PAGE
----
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Doris Kearns Goodwin: Some Call Her Coming Book Tour Career Rehabilitation

Because she has a charming personality, because she has powerful friends, and not least of all because she writes like a dream, Doris Kearns Goodwin will embark on her forthcoming book tour with a high degree of confidence that readers, reviewers, and interviewers have forgotten the errors of attribution that landed her in the History Doghouse.

The success of her new book, "Team of Rivals: The Political Genius of Abraham Lincoln," is assured. Goodwin's canned author profile for her speaking engagements, available at washingtonspeakers.com and linked from doriskearns goodwin.com, already hails "Rivals" as "her best selling book," even though it doesn't go on sale for 2 1/2 weeks.

Goodwin's reintroduction into polite society "We don't think she ever left polite society," her Simon & Schuster spokeswoman, Elizabeth Hayes, says officially begins with her Oct. 25 appearance on NBC's "The Today Show." (Goodwin is an NBC news analyst.) That will be followed by appearances on NPR's "Fresh Air," Tim Russert's "Meet the Press," and so on.

Every successful rehabilitation needs a rambling, empathetic, exculpatory-but-not-apologetic interview. The classics in the genre are Prince Charles's "opening up" to Jonathan Dimbleby, Princess Diana's and Michael Jackson's televised emoting with Martin Bashir, and the Richard Nixon-David Frost jawfests of yesteryear. Although officially not doing interviews until her book comes out, Goodwin did spend considerable time speaking with writer Thomas Mallon for a lengthy feature in the November issue of The Atlantic Monthly. From Goodwin's point of view, it was time well spent.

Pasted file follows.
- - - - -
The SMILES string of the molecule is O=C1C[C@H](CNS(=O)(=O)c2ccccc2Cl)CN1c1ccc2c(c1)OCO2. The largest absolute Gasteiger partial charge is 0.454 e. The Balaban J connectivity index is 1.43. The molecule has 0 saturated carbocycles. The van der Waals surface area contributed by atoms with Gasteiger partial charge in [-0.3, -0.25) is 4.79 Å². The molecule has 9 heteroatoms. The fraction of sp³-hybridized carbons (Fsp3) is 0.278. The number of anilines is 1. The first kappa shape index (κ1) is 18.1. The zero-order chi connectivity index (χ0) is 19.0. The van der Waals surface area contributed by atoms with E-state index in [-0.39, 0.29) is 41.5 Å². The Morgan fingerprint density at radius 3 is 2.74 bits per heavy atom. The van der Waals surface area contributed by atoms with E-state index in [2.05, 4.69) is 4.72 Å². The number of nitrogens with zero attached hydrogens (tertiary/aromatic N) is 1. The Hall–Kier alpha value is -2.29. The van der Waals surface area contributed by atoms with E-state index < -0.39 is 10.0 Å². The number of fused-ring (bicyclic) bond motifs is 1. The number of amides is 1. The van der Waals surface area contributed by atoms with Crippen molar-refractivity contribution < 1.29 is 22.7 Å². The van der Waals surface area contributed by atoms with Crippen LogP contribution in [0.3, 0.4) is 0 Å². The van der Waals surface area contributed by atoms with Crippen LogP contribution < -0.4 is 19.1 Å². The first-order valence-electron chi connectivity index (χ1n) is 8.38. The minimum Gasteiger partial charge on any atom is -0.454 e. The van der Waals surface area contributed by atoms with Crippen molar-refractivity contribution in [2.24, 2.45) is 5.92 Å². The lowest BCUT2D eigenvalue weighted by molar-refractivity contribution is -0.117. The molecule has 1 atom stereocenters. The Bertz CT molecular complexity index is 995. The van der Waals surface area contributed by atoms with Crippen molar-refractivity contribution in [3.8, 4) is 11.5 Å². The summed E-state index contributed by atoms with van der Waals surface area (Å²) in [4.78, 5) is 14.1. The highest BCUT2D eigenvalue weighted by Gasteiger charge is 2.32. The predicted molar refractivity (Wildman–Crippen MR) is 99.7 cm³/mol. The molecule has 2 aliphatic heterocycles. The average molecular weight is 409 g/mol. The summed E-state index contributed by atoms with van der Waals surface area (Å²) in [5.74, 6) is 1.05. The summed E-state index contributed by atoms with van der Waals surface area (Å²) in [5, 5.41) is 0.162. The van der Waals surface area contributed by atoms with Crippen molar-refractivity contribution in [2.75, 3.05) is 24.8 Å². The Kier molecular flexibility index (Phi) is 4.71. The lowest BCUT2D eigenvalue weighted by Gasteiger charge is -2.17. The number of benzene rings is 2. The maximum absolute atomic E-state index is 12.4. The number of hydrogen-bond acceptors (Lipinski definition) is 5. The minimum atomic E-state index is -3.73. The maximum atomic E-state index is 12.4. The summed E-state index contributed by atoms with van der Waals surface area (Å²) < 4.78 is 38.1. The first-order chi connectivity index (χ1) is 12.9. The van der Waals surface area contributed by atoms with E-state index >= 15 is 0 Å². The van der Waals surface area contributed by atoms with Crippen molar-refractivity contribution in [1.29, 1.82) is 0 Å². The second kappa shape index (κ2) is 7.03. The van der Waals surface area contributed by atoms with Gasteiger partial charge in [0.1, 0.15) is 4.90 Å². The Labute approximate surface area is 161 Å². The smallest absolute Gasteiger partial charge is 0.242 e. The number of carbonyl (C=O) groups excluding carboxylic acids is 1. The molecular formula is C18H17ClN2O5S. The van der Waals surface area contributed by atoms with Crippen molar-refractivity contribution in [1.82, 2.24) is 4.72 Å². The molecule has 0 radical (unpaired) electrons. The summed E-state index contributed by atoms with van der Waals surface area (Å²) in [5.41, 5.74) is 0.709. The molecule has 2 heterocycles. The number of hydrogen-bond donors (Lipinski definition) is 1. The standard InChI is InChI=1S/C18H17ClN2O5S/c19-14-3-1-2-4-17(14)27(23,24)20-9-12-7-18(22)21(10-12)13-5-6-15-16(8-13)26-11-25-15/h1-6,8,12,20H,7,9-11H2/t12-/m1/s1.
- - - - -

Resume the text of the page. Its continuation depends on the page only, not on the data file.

Mallon is the author of what he calls a "Draconian" book on plagiarism, "Stolen Words." But if he asked Goodwin any Draconian questions about her own problems, they are hardly in evidence in his article. Instead he focuses primarily, dreamily, on the redemptive power of Lincoln scholarship. Proclaiming himself "long since sick of the subject of plagiarism," Mallon speculates that Lincoln may protect Goodwin during her book tour "with his capacity for seeing transgression in proportion to something better."

The whole sorry history of Goodwin's transgressions can be reviewed at the History News Network website, hnn.us. (Search for "Historians on the Hot Seat.") Although many fair-minded people see Goodwin as an inadvertent copier at best, I see a different pattern: an understandable reluctance to talk about the settlement paid to author Lynne McTaggart for "borrowing" from her work. A lack of contrition. The assertion that, of her work, only "The Fitzgeralds and the Kennedys" had attribution problems. Then when the Los Angeles Times demonstrated similar problems with Goodwin's Franklin Roosevelt book, "No Ordinary Time," her lawyer angrily accused the paper of practicing "junk journalism." A group of historians headed by Arthur Schlesinger Jr. conceded she made mistakes but that they "resulted from inadvertence, not intent."
Read entire article at Columnist Alex Beam in the Boston Globe